3) Files—Very useful for sharpening edges and setting a bevel. Files are best employed with the help of a file guide.
4) File guide—You’ll want specific file guides for your base and your side edges.
5) Gummy Stone—A nifty and inexpensive tool for polishing and detuning ski edges.
6) Ski Iron— A ski-specific wax iron will give you greater temperature control and is specifically shaped to apply hot wax to skis.
7) Plastic Scraper—Simple and inexpensive, a wax scraper is essential for removing wax from your ski bases.
8) Wax Brushes—A set of brass, nylon, and horsehair wax brushes will help you clean ski bases and boost speed after waxing.
9) Wax—You’ll probably want a block of all-purpose wax for hot-waxing cycles and some condition-specific wax for exceptionally cold or warm weather conditions.
10) Brake Retainer—This can be as simple as a big rubber band or an old strap, you just need to keep the brakes out of the way while tuning.
11) P-Tex Candles—A simple and inexpensive way to repair gouges and scratches yourself.
12) Razor—Useful for cleaning up damaged areas on the ski base and for removing excess P-Tex following a repair.

 

Video Transcription

Hey, it’s Elias at Backcountry.com here to show you the basics of tuning your base and side edges on your skis. It’s always a good idea to take care of your edges and keep them burr and rust free to help your skis turn smoothly, grip hard snow, and definitely last longer.

You’re always going to want to start with your base edges before you do your sidewall edges, and you’re definitely going to want to wait until your edges are completely done before waxing. To get started take one of your coarse diamond stones and you want to use this to deburr your edges of any rough spots and take away any rust that you see. You can do this by hand before moving on to one of your more aggressive tools that you’re going to want to set into a guide. Do the same with your side edge, but you want to do just enough to remove rust and burrs from your edges. Before sharpening check with your manufacturer to determine the base edge angle that your skis are set at. Most skis are set with a one-degree base edge angle, but you’ll want to make sure before taking a file to your skis.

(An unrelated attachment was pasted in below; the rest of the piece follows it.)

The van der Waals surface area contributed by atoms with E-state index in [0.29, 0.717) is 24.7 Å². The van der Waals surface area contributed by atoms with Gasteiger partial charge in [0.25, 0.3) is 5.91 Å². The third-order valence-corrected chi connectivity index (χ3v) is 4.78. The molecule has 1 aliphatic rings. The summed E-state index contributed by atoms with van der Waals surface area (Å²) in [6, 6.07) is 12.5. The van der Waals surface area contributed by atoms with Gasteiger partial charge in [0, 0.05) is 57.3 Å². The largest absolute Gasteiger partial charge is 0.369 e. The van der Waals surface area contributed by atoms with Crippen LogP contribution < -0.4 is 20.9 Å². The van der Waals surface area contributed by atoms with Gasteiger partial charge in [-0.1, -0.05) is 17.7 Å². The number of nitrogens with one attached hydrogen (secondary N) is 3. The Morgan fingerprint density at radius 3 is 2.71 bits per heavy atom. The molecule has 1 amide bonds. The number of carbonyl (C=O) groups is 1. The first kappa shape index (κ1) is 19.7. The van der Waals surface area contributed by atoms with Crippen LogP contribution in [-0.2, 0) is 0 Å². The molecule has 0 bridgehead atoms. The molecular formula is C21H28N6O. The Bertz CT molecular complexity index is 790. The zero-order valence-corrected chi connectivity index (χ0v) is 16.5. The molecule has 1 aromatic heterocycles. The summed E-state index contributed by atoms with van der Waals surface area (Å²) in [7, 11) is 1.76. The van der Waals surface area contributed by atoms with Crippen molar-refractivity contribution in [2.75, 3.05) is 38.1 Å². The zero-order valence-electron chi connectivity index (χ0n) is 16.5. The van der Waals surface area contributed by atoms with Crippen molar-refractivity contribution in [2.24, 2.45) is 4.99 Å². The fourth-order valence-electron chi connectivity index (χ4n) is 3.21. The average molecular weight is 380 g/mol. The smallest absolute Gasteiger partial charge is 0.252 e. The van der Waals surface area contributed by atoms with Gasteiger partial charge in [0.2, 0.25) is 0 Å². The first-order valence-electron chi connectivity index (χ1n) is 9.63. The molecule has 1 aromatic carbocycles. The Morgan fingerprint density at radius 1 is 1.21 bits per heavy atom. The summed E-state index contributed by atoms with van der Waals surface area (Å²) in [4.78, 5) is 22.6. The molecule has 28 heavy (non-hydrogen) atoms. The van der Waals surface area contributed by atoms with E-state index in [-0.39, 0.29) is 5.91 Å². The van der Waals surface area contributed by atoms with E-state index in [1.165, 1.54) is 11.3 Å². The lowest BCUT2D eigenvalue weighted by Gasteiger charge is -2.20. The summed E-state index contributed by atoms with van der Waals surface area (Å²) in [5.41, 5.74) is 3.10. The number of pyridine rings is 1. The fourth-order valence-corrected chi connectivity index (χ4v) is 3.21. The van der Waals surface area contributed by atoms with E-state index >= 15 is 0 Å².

Once your base edge is set you’re going to want to touch it as little as possible. Obviously remove some burrs, keep your edges free of rust, and an occasional light sharpening is all you’re really going to need to do. Then attach your file to your file guide at an angle that matches your base edge. Using both hands, apply light but even pressure where the file contacts the edge, then working tip to tail, work your file down the ski in even strokes being sure to overlap where each stroke finished. Keep in mind that your base edge is already set, so you’re trying to remove as little material as possible. You’re just maintaining the edge. If the edge is in good shape, it should only a few passes.

Unlike your base edges, which are going to require only occasional maintenance, your side edges are going to require a little bit more frequent tuning. Make sure to set your ski up on its edge in your vice so you can get a better angle on it. Most skis come from the factory with either a one, one and a half, or two degree side edge angle. Again, you’re going to want to check with the manufacturer to see what your side edges are set at. For race specific tuning or a better bite on really hard snow conditions you might want to choose a more acute angle for a sharper edge, something like two degrees.

Today we’re going to use a one degree side edge. Place your file on the side edge and move down the length of the ski with smooth and even pressure until you get a nice sharp edge. The last step on taking care of your edges is to run a gummy stone lightly along to remove any sort of burrs that may have kicked up while you were tuning. That’s it. You’re ready to go with some sharp, fresh edges. If you’ve got questions about our tuning gear or need some tips for how to sharpen your skis, call or chat into our Gearheads who are here to help.